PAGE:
Gabriel Miller: Standing Committee on Justice and Human Rights appearance regarding antisemitism

May 27, 2024
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Gabriel Miller

President and CEO, Universities Canada

Standing Committee on Justice and Human Rights appearance

Good morning, Madam Chair and honourable members of the committee.

My name is Gabriel Miller, and I am the President and CEO of Universities Canada. As an organization, we are the federal and international voice of Canadian universities.

Though it’s only been two months since I joined Universities Canada, I can be certain there will never be another issue more important than the one we’re here to discuss today.

I want to begin by thanking the committee for undertaking this important and timely study and, even more importantly, I want to thank the Jewish students and scholars who have  bravely shared their painful stories. I am sorry for what you have endured. We hear you, and we take this very seriously.

Universities Canada unequivocally condemns antisemitism and all forms of racism and discrimination. Hateful, antisemitic acts have no place on our campuses or in our communities. They must be stopped.

Learning on a safe, supportive campus, free from harassment, intimidation or fear for one’s safety, is critical for students and for the integrity of our institutions. The academic environment should foster freedom of expression, and with that comes the freedom to confront opinions or statements we may find misguided or offensive.  However, students must feel secure attending university, to learn, to take part in constructive dialogue, and to participate fully in campus life.

At Universities Canada, we support this objective by facilitating collaboration among our members, the federal government, the private sector and the communities in which we live. Recently we have helped in four key areas:

  1. Working with Public Safety and the RCMP to help ensure the physical safety of students, staff and faculty across Canada; 
  2. Preventing hate and antisemitic acts through campus codes of conduct, which should, by definition, help protect Jewish students;  
  3. Sharing best practices and lessons among institutions and the community. 
  4. Working with 27 universities to detail the specific actions they are taking to fight antisemitism in response to a December 13 request from MPs.

Universities Canada is working closely with Deborah Lyons, Canada’s Special Envoy on Preserving Holocaust Remembrance and Combatting Antisemitism; the Department of Public Safety; the RCMP; local MPs of the campuses most impacted, and community-led organizations such as the Network of Engaged Canadian Academics, the Centre for Israel and Jewish Affairs, and B’nai Brith Canada. We are also in close contact with our international counterparts like Universities UK, and the American Council on Education.

We are listening carefully to Jewish students and scholars, and to leaders in the fight against antisemitism. We welcome the practical,  concrete solutions that have been presented to this committee: proposals to ensure equal application of existing codes of conduct;  ; EDI policies that fight antisemitism and speak to Jewish students, faculty and staff; new education and training programs; more extensive data collection and reporting; and broadening the use of the non-binding IHRA definition as a valuable tool to help universities identify and address antisemitism. We are committed to working with our members and with governments to address these recommendations.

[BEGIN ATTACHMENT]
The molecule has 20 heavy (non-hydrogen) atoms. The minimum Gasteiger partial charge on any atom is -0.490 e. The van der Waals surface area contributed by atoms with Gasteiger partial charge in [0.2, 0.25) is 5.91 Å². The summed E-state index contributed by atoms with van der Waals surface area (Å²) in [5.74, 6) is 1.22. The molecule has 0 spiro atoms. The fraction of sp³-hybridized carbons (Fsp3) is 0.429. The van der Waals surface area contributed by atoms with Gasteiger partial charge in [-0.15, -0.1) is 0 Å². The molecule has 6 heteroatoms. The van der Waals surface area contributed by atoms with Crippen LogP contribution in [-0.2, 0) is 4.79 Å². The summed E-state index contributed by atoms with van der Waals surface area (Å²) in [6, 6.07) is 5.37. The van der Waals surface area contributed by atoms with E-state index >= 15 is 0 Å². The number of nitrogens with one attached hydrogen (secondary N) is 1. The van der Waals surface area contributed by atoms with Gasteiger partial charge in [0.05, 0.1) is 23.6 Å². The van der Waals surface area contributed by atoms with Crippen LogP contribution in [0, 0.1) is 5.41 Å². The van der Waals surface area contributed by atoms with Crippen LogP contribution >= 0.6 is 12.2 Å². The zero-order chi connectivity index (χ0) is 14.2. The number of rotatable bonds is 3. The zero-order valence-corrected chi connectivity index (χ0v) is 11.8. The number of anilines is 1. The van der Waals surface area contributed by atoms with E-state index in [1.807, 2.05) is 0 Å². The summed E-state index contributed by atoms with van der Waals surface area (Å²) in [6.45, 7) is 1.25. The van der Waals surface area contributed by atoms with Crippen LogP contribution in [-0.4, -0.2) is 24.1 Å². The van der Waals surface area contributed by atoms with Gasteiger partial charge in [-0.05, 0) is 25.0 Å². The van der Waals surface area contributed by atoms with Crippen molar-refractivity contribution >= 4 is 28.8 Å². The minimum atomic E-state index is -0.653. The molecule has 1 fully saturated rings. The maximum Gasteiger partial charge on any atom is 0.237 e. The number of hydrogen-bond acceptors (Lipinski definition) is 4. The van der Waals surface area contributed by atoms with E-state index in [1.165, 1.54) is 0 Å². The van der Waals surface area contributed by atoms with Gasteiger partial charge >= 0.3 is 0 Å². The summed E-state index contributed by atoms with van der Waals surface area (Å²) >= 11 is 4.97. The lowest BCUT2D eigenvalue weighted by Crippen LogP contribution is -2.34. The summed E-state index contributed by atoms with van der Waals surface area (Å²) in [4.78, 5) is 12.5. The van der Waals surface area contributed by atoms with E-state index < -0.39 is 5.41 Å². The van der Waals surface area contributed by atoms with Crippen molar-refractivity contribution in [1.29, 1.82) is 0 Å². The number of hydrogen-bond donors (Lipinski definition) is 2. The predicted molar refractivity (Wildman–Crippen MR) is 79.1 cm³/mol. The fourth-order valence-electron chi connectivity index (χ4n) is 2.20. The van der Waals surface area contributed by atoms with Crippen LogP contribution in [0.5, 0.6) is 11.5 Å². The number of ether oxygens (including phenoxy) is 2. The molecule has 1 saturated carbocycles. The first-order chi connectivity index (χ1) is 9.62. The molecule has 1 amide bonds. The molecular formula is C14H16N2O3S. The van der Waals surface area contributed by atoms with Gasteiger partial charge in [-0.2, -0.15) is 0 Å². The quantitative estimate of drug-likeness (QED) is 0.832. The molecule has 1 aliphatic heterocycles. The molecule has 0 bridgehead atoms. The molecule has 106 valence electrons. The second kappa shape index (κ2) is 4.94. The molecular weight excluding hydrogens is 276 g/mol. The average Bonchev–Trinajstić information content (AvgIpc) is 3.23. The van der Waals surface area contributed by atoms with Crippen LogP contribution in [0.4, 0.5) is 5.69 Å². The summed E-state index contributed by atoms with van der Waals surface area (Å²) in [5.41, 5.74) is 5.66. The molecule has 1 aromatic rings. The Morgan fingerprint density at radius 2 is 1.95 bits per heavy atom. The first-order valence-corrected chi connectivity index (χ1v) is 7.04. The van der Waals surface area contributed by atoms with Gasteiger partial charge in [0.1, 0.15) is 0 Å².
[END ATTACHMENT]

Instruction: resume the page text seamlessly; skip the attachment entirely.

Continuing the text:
We know from police reports and annual audits that incidents of antisemitism have been steadily rising in Canada. And as many who have appeared before the committee have rightly pointed out, if antisemitism, hatred, racism and discrimination are not stopped wherever they are found, they spread; they grow. We cannot forget the lessons of history when it comes to how unchecked hateful language too easily progresses to more hateful action.

These problems do not stop at the edge of campus. Antisemitism affects our whole society and demands a national, whole-of-government response.  It is not a partisan issue either, and I hope members will continue to approach this study and the resulting report with a multipartisan approach.

Universities have a particular responsibility to be models for respectful dialogue and respectful conduct. This responsibility extends not only to our students, staff and faculty, but to leaders in the broader Canadian community. It is incumbent on us to do everything in our purview to prevent antisemitism, just as it is incumbent on elected leaders and leaders from all sectors to do the same.

Thank you again for undertaking this important study, and I look forward to your questions.

About Universities Canada
Universities Canada is the voice of Canada’s universities at home and abroad, advancing higher education, research and innovation for the benefit of all Canadians.

Media contact:

Lisa Wallace
Assistant Director, Communications
Universities Canada
[email protected]

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